In Egypt, farmers working the land along the Nile River Delta are facing increasing hardship as rising sea levels cover the once fertile soil with sheets of dried salt.
There are increasing concerns that this threat might spread if urgent measures are not taken to combat the rising seawater.
The United Nations Intergovernmental Panel on Climate Change has described the Nile Delta as one of the world's three most vulnerable hotspots for climate change impacts, including rising sea levels.
On the ground, people like Salama al-Sayegh who farms in the town of Rosetta, see their crops deteriorate from one year to the next.
‘The land was dry before, we never had soil salinity or water problems. Now the water levels are high as Rosetta is close to the sea. So we started planting mango trees as they are more tolerant to thirst,’ said al-Sayegh.
He is not the only farmer in the region to change his way of farming. Most of farms in the town used to grow tomatoes, watermelons, vegetables, and some field crops like beans.
But due to climate change and increased soil salinity, the earth has become less responsive to their normal crops and many have had to shift to fruit trees as they are more resistant to the changes.
In Abis village, farmers are harvesting rice crops planted using new seed varieties and different plantation methods that are more tolerant to thirst.
‘This crop needs to be irrigated every six to eight days, compared to the regular seeds that require the immersion of rice fields with water, saving between 20 and 30 per cent of the water it needs,’ says Doaa Khamis, head of the guidance department in Alexandria's Agriculture bureau.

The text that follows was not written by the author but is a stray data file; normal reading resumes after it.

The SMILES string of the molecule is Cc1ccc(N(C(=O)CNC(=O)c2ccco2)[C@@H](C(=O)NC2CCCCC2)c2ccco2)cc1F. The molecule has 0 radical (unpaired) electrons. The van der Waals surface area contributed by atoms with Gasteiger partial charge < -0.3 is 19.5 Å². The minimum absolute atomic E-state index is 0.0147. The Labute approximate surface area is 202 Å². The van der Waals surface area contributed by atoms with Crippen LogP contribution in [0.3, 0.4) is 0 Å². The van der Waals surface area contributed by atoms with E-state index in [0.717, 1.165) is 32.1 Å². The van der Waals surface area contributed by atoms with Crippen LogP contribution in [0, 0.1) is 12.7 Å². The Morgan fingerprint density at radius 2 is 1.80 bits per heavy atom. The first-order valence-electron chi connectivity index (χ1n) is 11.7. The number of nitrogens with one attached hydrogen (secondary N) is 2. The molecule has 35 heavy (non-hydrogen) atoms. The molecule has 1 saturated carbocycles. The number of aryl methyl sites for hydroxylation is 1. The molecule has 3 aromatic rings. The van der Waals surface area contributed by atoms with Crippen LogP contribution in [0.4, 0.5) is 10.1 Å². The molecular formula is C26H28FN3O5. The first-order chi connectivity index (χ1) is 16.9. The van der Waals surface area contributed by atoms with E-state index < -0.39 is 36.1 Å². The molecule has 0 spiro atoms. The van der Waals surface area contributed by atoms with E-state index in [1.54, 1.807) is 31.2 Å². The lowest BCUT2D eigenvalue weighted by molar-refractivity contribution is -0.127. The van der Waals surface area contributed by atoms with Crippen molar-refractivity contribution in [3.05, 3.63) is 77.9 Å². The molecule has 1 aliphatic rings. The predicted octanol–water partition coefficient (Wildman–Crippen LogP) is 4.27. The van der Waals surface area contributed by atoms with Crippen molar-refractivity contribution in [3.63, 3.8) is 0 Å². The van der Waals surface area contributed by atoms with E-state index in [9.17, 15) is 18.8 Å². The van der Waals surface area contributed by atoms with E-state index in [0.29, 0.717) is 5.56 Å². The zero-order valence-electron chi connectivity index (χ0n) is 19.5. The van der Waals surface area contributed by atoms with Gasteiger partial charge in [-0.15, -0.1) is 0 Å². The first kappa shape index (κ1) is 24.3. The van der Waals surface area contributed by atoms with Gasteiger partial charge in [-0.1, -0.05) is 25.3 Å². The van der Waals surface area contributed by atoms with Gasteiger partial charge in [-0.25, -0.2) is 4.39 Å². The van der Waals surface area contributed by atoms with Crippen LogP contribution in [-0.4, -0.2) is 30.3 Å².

The Nile Delta covers roughly 240 square kilometres, starting just north of the capital Cairo where the river fans out, creating rich, fertile land by depositing silt along the its branches as they make their way to the Mediterranean Sea.
The region is heavily populated, home to some 40 per cent of Egypt's 104 million people and accounts for half of the country's economy, according to the UN Food and Agriculture Organization (FAO).
‘The impact of sea level rise and sea water intrusion into the body of the delta is really impacting the productivity of the land, turning the land into saline soil that makes it hard for farmers to deal with,’ says Mohamed Abdel Monem, a senior adviser on land and climate change with the FAO.
Farms and fisheries along the two Nile branches, Rosetta in the west and Damietta in the east, help feed the country and provide products for export.
All of that is increasingly threatened by climate change and rising seas.
As Egypt prepares to host the COP27 climate summit, it say the situation in the delta is foremost among its concerns. And residents of the region are hoping for help to deal with the consequences of a warming planet.